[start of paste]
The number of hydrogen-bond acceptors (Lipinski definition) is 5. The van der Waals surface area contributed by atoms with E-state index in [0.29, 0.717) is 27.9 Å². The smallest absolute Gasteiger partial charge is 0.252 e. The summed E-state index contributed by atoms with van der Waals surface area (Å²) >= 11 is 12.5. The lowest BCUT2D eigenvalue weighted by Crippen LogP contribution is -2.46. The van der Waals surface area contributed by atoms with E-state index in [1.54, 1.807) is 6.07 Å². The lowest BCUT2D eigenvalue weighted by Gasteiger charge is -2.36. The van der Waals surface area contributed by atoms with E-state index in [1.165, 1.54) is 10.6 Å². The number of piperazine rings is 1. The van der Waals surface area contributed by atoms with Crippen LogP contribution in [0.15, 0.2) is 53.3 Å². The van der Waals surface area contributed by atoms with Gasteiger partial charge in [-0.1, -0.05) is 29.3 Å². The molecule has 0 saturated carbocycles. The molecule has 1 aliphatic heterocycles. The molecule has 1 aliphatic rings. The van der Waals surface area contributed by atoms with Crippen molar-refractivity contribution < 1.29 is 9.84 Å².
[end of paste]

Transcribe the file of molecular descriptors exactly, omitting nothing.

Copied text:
The number of hydrogen-bond acceptors (Lipinski definition) is 5. The van der Waals surface area contributed by atoms with E-state index in [0.29, 0.717) is 27.9 Å². The smallest absolute Gasteiger partial charge is 0.252 e. The summed E-state index contributed by atoms with van der Waals surface area (Å²) >= 11 is 12.5. The lowest BCUT2D eigenvalue weighted by Crippen LogP contribution is -2.46. The van der Waals surface area contributed by atoms with E-state index in [1.54, 1.807) is 6.07 Å². The lowest BCUT2D eigenvalue weighted by Gasteiger charge is -2.36. The van der Waals surface area contributed by atoms with E-state index in [1.165, 1.54) is 10.6 Å². The number of piperazine rings is 1. The van der Waals surface area contributed by atoms with Crippen LogP contribution in [0.15, 0.2) is 53.3 Å². The van der Waals surface area contributed by atoms with Gasteiger partial charge in [-0.1, -0.05) is 29.3 Å². The molecule has 0 saturated carbocycles. The molecule has 1 aliphatic heterocycles. The molecule has 1 aliphatic rings. The van der Waals surface area contributed by atoms with Crippen molar-refractivity contribution < 1.29 is 9.84 Å².